Filled With Pride and Sadness: Unpacking The Day After The Ottawa Shooting

Last night, I had great difficulty falling asleep. My brain couldn’t stop processing the events of the day; events of which I became aware immediately upon waking and heading over to CBC.ca as part of my regular wake-up routine. A Canadian Forces reserve member had been shot and killed while guarding the Tomb of the Unknown Solider. MPs were barricaded behind their caucus room doors after the same gunman shot his way into Centre Block.

It was madness. And while the events were shocking, I would never be able to say they were unsurprising. Canadians are neither naive, nor innocent. It would be best for outsiders to remember this. Yesterday was not our first dance, and it will not be our last dance.

Don’t be fooled by our ability to carry on with business as usual in the aftermath of tragic events. This quality is just one of the things that makes us Canada.

Yesterday was madness. Despite shock, I held tight to the knowledge that we’ve been in dark situations before and we’ve emerged through the other side still being a country where we trust each other; a country that refuses to live in fear. I reminded myself of Moncton, I reminded myself of the October Crisis, I reminded myself of the failed Canada Day bombing attempt on the B.C. Legislature, and many similar events. Each time, after the initial shock was over, we carried on with business as usual.

Yesterday was madness. But I felt safe and secure. I felt my country was safe and secure, despite what foreign armchair commentators were suggesting. However, that changed after Prime Minster Stephen Harper addressed the nation. From that moment, until I listened to him speak in the House of Commons today, I was worried he’d try and pull our nation in a direction that many of us would call un-Canadian; a direction of living in fear and distrust of our neighbours. Even though Mulcair’s speech and Trudeau’s speech were very reassuring and warm, it didn’t help to undo the tone and nature of Harper’s address because Harper has the majority.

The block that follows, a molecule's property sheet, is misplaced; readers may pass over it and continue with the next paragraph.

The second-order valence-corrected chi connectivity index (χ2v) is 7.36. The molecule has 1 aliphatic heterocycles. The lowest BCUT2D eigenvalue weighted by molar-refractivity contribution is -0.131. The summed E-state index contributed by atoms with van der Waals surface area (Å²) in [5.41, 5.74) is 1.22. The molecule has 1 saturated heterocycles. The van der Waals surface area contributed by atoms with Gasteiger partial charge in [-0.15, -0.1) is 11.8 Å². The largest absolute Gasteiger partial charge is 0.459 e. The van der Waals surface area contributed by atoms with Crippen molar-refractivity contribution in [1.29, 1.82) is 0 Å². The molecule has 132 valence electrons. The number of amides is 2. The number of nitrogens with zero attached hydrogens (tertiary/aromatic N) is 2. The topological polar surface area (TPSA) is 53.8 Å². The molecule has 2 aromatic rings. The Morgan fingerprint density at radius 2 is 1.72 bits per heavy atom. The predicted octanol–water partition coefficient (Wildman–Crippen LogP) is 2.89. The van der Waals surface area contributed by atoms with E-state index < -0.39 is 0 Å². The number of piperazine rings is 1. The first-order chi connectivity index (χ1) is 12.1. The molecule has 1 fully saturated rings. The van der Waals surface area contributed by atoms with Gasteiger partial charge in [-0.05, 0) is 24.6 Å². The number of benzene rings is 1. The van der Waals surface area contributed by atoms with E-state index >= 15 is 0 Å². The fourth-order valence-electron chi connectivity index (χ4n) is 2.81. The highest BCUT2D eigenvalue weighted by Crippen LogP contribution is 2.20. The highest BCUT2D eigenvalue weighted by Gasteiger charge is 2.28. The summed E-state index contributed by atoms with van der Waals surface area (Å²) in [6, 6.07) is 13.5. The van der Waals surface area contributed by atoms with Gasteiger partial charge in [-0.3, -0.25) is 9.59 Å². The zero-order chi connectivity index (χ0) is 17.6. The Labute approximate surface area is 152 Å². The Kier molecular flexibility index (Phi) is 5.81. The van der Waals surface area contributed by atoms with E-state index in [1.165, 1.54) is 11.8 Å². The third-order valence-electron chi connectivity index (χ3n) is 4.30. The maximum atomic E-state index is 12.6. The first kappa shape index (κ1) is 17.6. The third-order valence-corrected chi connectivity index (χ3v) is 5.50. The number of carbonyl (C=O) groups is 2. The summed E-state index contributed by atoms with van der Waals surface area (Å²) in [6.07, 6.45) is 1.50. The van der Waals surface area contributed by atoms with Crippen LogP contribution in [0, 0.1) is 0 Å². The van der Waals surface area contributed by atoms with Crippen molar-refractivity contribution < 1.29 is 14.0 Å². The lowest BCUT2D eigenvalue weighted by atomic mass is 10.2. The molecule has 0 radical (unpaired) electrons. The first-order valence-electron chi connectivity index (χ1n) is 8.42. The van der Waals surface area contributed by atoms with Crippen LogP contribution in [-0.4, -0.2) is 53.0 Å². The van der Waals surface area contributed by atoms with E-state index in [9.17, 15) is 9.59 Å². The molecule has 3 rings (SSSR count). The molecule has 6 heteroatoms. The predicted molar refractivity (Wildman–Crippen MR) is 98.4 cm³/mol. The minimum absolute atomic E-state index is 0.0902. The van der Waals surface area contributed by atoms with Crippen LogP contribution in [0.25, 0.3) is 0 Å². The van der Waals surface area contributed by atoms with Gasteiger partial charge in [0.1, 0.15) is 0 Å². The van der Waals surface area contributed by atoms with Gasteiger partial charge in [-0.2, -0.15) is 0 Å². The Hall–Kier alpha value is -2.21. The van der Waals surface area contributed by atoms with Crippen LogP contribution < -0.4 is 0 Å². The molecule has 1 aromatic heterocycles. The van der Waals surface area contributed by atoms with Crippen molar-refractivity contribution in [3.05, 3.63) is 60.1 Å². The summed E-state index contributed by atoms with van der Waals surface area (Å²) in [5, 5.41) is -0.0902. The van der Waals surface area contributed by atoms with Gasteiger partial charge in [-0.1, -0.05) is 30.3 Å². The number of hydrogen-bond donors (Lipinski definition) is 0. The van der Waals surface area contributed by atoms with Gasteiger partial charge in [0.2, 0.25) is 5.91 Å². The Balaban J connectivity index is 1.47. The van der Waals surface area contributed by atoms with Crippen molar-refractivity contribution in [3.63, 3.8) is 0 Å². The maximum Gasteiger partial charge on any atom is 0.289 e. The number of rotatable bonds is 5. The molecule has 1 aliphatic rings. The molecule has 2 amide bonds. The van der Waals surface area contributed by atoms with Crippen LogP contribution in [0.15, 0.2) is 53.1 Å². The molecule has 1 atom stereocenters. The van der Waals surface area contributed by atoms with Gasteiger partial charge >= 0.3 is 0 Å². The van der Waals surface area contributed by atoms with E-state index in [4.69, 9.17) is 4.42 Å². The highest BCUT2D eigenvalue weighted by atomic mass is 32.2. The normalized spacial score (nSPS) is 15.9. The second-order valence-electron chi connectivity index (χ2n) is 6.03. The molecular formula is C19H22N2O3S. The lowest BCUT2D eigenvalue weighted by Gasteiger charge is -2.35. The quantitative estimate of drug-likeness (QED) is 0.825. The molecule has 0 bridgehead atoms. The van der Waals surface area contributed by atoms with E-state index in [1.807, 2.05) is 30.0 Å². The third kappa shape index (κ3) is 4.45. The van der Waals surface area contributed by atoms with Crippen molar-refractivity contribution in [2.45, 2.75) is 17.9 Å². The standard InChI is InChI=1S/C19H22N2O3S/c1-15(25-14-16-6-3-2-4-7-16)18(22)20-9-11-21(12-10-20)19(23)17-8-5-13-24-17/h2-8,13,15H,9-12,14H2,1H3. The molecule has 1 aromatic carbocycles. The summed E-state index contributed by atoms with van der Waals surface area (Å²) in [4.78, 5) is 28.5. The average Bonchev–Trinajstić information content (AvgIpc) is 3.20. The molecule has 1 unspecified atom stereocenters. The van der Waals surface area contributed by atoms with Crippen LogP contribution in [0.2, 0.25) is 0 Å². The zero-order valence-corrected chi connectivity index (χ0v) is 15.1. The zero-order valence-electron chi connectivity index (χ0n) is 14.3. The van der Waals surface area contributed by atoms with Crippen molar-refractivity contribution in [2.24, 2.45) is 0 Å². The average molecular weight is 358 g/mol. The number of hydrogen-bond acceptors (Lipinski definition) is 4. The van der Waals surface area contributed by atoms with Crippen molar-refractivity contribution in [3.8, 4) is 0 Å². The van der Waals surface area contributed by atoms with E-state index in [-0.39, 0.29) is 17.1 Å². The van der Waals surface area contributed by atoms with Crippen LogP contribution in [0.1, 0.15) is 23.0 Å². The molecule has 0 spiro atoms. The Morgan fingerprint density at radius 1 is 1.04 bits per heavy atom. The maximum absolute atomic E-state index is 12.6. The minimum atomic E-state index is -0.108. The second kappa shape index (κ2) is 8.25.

Yesterday was madness and dark. Today, the sun came out—even if hidden behind the clouds in my neck of Canada. I listened to Harper speak and for the first time, I wanted to give him a hug. Today, I was proud that he showed genuine warmth and uncharacteristic emotion. He hugged Justin Trudeau. He hugged Thomas Mulcair. He hugged Kevin Vickers. Of course there are some who will say it’s all for show and an attempt to make Canadians forget what he’s really about. After all, this is a man who shakes his children’s hands, instead of giving them hugs; or so legend will have it.

Yesterday was madness and I went to bed at 4am feeling sick, despite reading a number of editorials that brought me comfort. Today, the sun came out and my heart is heavy with sadness and pride. I can’t even look at images or video of Kevin Vickers without something getting into my eyes. He’s a hero but my heart is heavy for him. I can’t image the weight of burden he must be feeling right now because, even though he was doing his duty, I doubt he ever expected the need to run into his office, load his weapon, and kill someone in the course of protecting our nation’s capital. Yes, he was doing his duty. But when you consider that it is extremely rare for peace and police officers in Canada to draw their weapons and kill someone, it’s not a reality we are properly mentally prepared for. While he is humbly accepting praise as a hero, I would not be surprised if he’s also deeply saddened by the reality that he had to take someone else’s life.

My heart is filled with sadness and pride for Cpl. Nathan Cirillo and Warrant Officer Patrice Vincent. My heart is filled with sadness and pride for all the RCMP officers, security officers, and Ottawa Police officers who ran towards gunfire. My heart is filled with sadness and pride for all the MPs, out-of-country visitors, members of the press, members of the public, daycare workers and children who just happened to be in the Centre Block at this time. Reading about those events is quite surreal. My heart is filled with sadness and pride for the first responders and citizens who gave CPR to Cpl. Cirillo. My heart is filled with sadness and pride for Cpl. Brandon Stevenson who was also guarding the Tomb of the Unknown Soldier, and chased after the gunman. My heart is filled with sadness and pride for the CBC reporters who witnessed these events and immediately began live, fact-based, fear-free reporting for hours upon hours. My heart is filled with sadness and pride for all people who spent hours in lockdown, then got up today and carried on with business as usual.